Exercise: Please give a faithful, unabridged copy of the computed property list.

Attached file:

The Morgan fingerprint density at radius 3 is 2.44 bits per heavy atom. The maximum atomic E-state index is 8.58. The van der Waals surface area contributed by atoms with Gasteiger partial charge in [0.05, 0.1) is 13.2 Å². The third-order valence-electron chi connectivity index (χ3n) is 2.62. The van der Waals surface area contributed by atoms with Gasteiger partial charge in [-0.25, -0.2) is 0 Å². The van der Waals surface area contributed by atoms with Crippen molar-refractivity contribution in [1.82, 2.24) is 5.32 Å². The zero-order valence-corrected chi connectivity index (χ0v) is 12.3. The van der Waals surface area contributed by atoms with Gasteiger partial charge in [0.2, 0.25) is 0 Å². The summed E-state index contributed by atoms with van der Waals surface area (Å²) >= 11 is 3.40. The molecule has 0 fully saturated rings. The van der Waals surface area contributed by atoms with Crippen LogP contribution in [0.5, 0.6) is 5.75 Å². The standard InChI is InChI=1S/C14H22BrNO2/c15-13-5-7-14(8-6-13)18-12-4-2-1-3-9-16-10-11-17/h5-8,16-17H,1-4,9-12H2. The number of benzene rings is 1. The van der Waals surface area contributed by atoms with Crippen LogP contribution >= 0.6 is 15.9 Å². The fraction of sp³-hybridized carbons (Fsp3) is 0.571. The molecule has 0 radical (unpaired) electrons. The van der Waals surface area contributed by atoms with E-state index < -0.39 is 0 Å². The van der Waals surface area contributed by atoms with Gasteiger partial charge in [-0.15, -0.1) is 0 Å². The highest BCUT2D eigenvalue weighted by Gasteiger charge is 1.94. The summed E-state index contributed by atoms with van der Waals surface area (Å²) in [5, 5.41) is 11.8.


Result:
The Morgan fingerprint density at radius 3 is 2.44 bits per heavy atom. The maximum atomic E-state index is 8.58. The van der Waals surface area contributed by atoms with Gasteiger partial charge in [0.05, 0.1) is 13.2 Å². The third-order valence-electron chi connectivity index (χ3n) is 2.62. The van der Waals surface area contributed by atoms with Gasteiger partial charge in [-0.25, -0.2) is 0 Å². The van der Waals surface area contributed by atoms with Crippen molar-refractivity contribution in [1.82, 2.24) is 5.32 Å². The zero-order valence-corrected chi connectivity index (χ0v) is 12.3. The van der Waals surface area contributed by atoms with Gasteiger partial charge in [0.2, 0.25) is 0 Å². The summed E-state index contributed by atoms with van der Waals surface area (Å²) >= 11 is 3.40. The molecule has 0 fully saturated rings. The van der Waals surface area contributed by atoms with Crippen LogP contribution in [0.5, 0.6) is 5.75 Å². The standard InChI is InChI=1S/C14H22BrNO2/c15-13-5-7-14(8-6-13)18-12-4-2-1-3-9-16-10-11-17/h5-8,16-17H,1-4,9-12H2. The number of benzene rings is 1. The van der Waals surface area contributed by atoms with Crippen LogP contribution >= 0.6 is 15.9 Å². The fraction of sp³-hybridized carbons (Fsp3) is 0.571. The molecule has 0 radical (unpaired) electrons. The van der Waals surface area contributed by atoms with E-state index < -0.39 is 0 Å². The van der Waals surface area contributed by atoms with Gasteiger partial charge in [-0.15, -0.1) is 0 Å². The highest BCUT2D eigenvalue weighted by Gasteiger charge is 1.94. The summed E-state index contributed by atoms with van der Waals surface area (Å²) in [5, 5.41) is 11.8.